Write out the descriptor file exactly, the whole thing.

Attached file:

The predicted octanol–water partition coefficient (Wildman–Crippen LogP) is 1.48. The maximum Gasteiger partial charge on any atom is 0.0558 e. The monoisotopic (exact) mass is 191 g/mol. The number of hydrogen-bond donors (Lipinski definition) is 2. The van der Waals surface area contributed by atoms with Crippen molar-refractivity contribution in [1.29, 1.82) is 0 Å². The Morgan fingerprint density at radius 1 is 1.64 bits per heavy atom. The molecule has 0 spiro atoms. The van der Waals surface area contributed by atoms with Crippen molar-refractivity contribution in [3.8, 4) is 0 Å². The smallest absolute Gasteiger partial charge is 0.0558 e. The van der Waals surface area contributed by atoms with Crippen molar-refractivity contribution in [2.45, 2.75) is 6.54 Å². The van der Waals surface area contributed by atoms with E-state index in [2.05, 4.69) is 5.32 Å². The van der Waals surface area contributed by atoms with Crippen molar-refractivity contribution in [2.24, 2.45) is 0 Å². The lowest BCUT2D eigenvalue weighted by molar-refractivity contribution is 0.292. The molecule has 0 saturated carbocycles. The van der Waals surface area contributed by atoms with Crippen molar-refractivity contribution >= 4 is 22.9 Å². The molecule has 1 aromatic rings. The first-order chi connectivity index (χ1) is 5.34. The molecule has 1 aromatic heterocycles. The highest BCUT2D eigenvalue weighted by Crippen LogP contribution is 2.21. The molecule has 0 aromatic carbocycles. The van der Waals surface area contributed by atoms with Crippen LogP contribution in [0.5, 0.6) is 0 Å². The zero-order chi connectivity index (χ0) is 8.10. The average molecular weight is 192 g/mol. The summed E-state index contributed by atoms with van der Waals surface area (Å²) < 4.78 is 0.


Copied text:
The predicted octanol–water partition coefficient (Wildman–Crippen LogP) is 1.48. The maximum Gasteiger partial charge on any atom is 0.0558 e. The monoisotopic (exact) mass is 191 g/mol. The number of hydrogen-bond donors (Lipinski definition) is 2. The van der Waals surface area contributed by atoms with Crippen molar-refractivity contribution in [1.29, 1.82) is 0 Å². The Morgan fingerprint density at radius 1 is 1.64 bits per heavy atom. The molecule has 0 spiro atoms. The van der Waals surface area contributed by atoms with Crippen molar-refractivity contribution in [3.8, 4) is 0 Å². The smallest absolute Gasteiger partial charge is 0.0558 e. The van der Waals surface area contributed by atoms with Crippen molar-refractivity contribution in [2.45, 2.75) is 6.54 Å². The van der Waals surface area contributed by atoms with E-state index in [2.05, 4.69) is 5.32 Å². The van der Waals surface area contributed by atoms with Crippen molar-refractivity contribution in [2.24, 2.45) is 0 Å². The lowest BCUT2D eigenvalue weighted by molar-refractivity contribution is 0.292. The molecule has 0 saturated carbocycles. The van der Waals surface area contributed by atoms with Crippen molar-refractivity contribution >= 4 is 22.9 Å². The molecule has 1 aromatic rings. The first-order chi connectivity index (χ1) is 5.34. The molecule has 1 aromatic heterocycles. The highest BCUT2D eigenvalue weighted by Crippen LogP contribution is 2.21. The molecule has 0 aromatic carbocycles. The van der Waals surface area contributed by atoms with Crippen LogP contribution in [0.5, 0.6) is 0 Å². The zero-order chi connectivity index (χ0) is 8.10. The average molecular weight is 192 g/mol. The summed E-state index contributed by atoms with van der Waals surface area (Å²) < 4.78 is 0.